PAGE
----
It's not offensive yet ;-).
First, your conclusion that putting in backwards compatible support two CPU architectures ago was "forgotten". DEC's (note that I spelt it DEC, not Digital) style was to not try to implement the past but to provide a seamless move of bits from old architecture to new architecture.
Second, I would expect trying to "emulate" VAX to be more expensive. To make a VAX set of instructions cheaper would defeat the long-range goal of converting the support and maintenance to the new architecture. One of Wang's problems was they got themselves stuck in supporting everything they ever did. Not only is this impossible but it sucks money big time for no benefit.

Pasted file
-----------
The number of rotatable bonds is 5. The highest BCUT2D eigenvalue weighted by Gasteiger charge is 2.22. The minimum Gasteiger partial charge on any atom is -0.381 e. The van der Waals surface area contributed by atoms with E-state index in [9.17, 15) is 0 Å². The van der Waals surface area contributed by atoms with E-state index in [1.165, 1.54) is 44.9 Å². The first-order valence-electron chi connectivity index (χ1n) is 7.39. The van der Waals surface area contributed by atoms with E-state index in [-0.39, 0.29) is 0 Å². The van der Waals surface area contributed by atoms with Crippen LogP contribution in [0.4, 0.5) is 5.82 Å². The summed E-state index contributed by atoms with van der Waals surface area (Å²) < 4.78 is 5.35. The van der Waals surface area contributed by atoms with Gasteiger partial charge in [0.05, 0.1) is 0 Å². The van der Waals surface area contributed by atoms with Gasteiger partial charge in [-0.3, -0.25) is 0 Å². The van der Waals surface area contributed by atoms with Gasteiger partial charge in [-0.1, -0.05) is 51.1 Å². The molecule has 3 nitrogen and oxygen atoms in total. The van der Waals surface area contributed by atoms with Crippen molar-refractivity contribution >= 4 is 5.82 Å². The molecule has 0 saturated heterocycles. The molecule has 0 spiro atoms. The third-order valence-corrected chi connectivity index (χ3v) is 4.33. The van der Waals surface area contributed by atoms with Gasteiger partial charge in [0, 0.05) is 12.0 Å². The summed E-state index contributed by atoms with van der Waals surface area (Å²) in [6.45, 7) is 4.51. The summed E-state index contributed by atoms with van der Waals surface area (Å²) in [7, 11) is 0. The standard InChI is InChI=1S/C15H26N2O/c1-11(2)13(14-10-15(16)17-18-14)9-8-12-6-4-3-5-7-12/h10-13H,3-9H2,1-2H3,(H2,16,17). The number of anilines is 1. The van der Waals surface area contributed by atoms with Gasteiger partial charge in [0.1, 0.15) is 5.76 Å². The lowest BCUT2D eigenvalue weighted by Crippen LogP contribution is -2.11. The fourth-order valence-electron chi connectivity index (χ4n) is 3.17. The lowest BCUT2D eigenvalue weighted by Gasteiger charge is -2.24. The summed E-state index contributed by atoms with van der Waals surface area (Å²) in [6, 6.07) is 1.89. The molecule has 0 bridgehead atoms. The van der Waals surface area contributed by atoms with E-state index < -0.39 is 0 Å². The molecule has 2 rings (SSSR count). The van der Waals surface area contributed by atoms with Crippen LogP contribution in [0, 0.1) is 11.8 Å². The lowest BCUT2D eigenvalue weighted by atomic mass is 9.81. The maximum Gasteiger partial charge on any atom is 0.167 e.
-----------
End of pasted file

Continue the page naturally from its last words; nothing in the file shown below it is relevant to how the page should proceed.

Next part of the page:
Third, I asked about who the hardware architect was because I can't remember. If I knew who it was, I could probably make an educated guess about how things happened during the design and first breadboard phase of the project.
I guess my main critcism would have to be that they had the wrong design goals. Had I been running the group and they came to me with the choice you...
Fourth, I did know the program manager of Alpha. He would not have ignored FORTRAN, COBOL, nor any other language.
Fifth, JMF did a lot of the Alpha work and I don't remember him muttering about any of this. Note that I said "remember"; my recall is extremely faulty.
keith easier instructions to I don't think INTEL made the same trade-off at all, they had a far better process and about 2 orders of magnitude more...
Subtract a hundred and four for e-mail.